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This is ClienthEarth’s reply to the European Commission’s Consultation on the Revision State Aid General Block Exemption Regulation (GBER)
The GBER should be aligned with the new laws and policies that are driving the Union’s action, notably the European Green Deal and its various implementing policies. This implies that only aid measures to activities complying with the Union’s decarbonisation objectives should be exempted from notification to the Commission. On the contrary, aid to high-efficient cogeneration, district heating or cooling and energy infrastructure relying on fossil fuels or unsustainable renewable energy sources (such as forest-biomass and small hydropower) should be found incompatible with the internal market or at least, be notified to the Commission in order to assess their compliance with EU environmental law and Green Deal objectives.
Moreover, new categories of aid should be included in the GBER in order to support the green transition, especially aid for energy storage and sustainable batteries, aid for zero exhaust emissions vehicles and charging infrastructure, as well as dedicated support for energy communities. Hydrogen should not be included as a new aid category in the GBER due to the lack of state aid experience with this innovative energy carrier.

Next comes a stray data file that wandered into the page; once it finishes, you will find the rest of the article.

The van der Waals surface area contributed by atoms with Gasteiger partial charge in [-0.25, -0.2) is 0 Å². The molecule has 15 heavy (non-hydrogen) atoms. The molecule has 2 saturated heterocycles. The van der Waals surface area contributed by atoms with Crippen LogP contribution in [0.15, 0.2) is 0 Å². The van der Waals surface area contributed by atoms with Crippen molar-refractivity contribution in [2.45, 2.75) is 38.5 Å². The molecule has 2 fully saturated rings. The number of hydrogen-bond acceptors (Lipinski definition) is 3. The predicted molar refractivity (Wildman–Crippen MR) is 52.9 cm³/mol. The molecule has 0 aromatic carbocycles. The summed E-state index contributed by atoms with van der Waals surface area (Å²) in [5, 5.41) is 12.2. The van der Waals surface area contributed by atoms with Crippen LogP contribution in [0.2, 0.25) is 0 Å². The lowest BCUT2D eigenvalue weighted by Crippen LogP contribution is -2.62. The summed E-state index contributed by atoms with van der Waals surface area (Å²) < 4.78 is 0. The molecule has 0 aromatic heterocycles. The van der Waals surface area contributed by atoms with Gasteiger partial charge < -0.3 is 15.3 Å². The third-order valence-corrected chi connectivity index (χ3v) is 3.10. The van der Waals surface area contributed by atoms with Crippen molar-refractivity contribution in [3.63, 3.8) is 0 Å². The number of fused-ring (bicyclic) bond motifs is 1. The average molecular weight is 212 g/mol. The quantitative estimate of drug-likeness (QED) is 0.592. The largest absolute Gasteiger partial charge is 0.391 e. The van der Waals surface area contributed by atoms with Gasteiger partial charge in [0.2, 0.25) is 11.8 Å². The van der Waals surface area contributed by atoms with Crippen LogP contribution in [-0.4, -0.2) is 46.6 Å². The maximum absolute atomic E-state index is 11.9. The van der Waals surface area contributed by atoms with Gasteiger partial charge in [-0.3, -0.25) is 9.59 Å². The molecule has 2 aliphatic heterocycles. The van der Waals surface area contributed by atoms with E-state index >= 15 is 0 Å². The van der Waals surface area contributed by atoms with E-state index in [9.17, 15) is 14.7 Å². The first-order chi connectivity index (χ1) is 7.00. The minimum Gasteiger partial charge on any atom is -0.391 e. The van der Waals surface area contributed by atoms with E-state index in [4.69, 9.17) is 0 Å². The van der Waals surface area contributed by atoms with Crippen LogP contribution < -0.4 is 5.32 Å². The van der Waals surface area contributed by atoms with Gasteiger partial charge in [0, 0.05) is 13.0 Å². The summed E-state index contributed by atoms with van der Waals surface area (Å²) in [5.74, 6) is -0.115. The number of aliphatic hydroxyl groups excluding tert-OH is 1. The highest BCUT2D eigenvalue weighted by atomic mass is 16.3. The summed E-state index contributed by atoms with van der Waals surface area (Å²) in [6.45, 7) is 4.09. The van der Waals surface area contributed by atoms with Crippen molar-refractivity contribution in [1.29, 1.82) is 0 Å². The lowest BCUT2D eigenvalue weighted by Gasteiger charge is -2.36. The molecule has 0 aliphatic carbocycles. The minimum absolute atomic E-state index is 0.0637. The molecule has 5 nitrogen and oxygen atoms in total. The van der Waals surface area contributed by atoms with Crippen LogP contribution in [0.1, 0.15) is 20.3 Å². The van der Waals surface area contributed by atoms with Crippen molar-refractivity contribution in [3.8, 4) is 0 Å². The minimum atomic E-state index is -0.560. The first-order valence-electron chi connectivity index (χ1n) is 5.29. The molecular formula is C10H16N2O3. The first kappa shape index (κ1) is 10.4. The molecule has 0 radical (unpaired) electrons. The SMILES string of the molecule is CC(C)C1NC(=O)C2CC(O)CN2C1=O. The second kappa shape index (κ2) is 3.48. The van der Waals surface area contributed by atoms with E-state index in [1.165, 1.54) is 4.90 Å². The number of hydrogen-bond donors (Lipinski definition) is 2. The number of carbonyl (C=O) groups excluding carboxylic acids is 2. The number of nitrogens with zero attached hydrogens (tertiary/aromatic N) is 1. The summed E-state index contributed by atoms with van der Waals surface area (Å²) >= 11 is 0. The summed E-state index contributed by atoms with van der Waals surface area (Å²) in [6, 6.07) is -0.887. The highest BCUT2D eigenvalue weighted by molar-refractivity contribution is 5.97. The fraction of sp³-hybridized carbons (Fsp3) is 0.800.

Given the necessity of a fast-paced green transition, the GBER needs to be future-proof. This implies both immediately addressing any current flaws and anticipating the development of upcoming technologies, including their market potential and their impact on the Union’s energy systems and environmental and climate protection objectives. It means giving legal certainty to all stakeholders that the design of aid measures will fully support the green transition and be exempted from notification to the Commission only when it is right.